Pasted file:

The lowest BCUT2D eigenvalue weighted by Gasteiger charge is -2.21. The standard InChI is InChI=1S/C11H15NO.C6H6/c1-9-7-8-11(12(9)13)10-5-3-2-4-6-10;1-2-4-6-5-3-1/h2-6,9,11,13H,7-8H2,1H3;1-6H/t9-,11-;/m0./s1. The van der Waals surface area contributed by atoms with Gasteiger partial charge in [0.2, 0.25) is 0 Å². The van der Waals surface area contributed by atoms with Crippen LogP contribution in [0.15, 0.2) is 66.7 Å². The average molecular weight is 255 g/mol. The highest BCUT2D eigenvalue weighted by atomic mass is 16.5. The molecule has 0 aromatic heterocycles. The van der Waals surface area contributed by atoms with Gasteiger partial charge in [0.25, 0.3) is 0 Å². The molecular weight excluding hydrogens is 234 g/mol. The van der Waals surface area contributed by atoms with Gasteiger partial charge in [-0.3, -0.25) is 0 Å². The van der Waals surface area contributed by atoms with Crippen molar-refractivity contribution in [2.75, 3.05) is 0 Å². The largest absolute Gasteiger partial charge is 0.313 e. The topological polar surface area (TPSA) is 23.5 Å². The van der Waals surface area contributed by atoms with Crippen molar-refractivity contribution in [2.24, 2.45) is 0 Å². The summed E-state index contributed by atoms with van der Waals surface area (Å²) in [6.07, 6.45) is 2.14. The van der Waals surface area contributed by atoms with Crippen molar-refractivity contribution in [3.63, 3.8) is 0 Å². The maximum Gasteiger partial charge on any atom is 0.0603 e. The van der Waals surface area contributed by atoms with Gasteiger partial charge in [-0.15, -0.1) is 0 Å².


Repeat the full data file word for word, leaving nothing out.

The lowest BCUT2D eigenvalue weighted by Gasteiger charge is -2.21. The standard InChI is InChI=1S/C11H15NO.C6H6/c1-9-7-8-11(12(9)13)10-5-3-2-4-6-10;1-2-4-6-5-3-1/h2-6,9,11,13H,7-8H2,1H3;1-6H/t9-,11-;/m0./s1. The van der Waals surface area contributed by atoms with Gasteiger partial charge in [0.2, 0.25) is 0 Å². The van der Waals surface area contributed by atoms with Crippen LogP contribution in [0.15, 0.2) is 66.7 Å². The average molecular weight is 255 g/mol. The highest BCUT2D eigenvalue weighted by atomic mass is 16.5. The molecule has 0 aromatic heterocycles. The van der Waals surface area contributed by atoms with Gasteiger partial charge in [0.25, 0.3) is 0 Å². The molecular weight excluding hydrogens is 234 g/mol. The van der Waals surface area contributed by atoms with Gasteiger partial charge in [-0.3, -0.25) is 0 Å². The van der Waals surface area contributed by atoms with Crippen molar-refractivity contribution in [2.75, 3.05) is 0 Å². The largest absolute Gasteiger partial charge is 0.313 e. The topological polar surface area (TPSA) is 23.5 Å². The van der Waals surface area contributed by atoms with Crippen molar-refractivity contribution in [2.24, 2.45) is 0 Å². The summed E-state index contributed by atoms with van der Waals surface area (Å²) in [6.07, 6.45) is 2.14. The van der Waals surface area contributed by atoms with Crippen molar-refractivity contribution in [3.63, 3.8) is 0 Å². The maximum Gasteiger partial charge on any atom is 0.0603 e. The van der Waals surface area contributed by atoms with Gasteiger partial charge in [-0.15, -0.1) is 0 Å².